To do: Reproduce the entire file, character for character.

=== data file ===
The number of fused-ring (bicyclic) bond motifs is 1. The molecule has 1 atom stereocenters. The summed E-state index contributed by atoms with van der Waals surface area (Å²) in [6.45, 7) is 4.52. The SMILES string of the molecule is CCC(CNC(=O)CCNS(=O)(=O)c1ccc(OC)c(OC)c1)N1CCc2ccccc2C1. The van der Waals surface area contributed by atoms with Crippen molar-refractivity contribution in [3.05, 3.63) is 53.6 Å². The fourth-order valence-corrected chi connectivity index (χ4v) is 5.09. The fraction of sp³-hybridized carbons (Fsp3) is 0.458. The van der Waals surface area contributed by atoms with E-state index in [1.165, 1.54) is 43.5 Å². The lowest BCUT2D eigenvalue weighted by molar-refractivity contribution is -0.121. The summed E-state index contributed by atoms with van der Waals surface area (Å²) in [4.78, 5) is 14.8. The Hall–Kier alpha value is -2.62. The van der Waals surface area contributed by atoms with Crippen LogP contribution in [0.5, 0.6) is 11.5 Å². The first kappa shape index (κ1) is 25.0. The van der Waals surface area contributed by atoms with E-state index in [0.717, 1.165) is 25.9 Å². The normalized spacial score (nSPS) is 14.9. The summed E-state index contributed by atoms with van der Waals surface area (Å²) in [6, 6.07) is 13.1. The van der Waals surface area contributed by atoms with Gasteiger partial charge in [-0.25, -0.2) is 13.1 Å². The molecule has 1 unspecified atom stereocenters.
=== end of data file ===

The number of fused-ring (bicyclic) bond motifs is 1. The molecule has 1 atom stereocenters. The summed E-state index contributed by atoms with van der Waals surface area (Å²) in [6.45, 7) is 4.52. The SMILES string of the molecule is CCC(CNC(=O)CCNS(=O)(=O)c1ccc(OC)c(OC)c1)N1CCc2ccccc2C1. The van der Waals surface area contributed by atoms with Crippen molar-refractivity contribution in [3.05, 3.63) is 53.6 Å². The fourth-order valence-corrected chi connectivity index (χ4v) is 5.09. The fraction of sp³-hybridized carbons (Fsp3) is 0.458. The van der Waals surface area contributed by atoms with E-state index in [1.165, 1.54) is 43.5 Å². The lowest BCUT2D eigenvalue weighted by molar-refractivity contribution is -0.121. The summed E-state index contributed by atoms with van der Waals surface area (Å²) in [4.78, 5) is 14.8. The Hall–Kier alpha value is -2.62. The van der Waals surface area contributed by atoms with Crippen LogP contribution in [0.5, 0.6) is 11.5 Å². The first kappa shape index (κ1) is 25.0. The van der Waals surface area contributed by atoms with E-state index in [0.717, 1.165) is 25.9 Å². The normalized spacial score (nSPS) is 14.9. The summed E-state index contributed by atoms with van der Waals surface area (Å²) in [6, 6.07) is 13.1. The van der Waals surface area contributed by atoms with Gasteiger partial charge in [-0.25, -0.2) is 13.1 Å². The molecule has 1 unspecified atom stereocenters.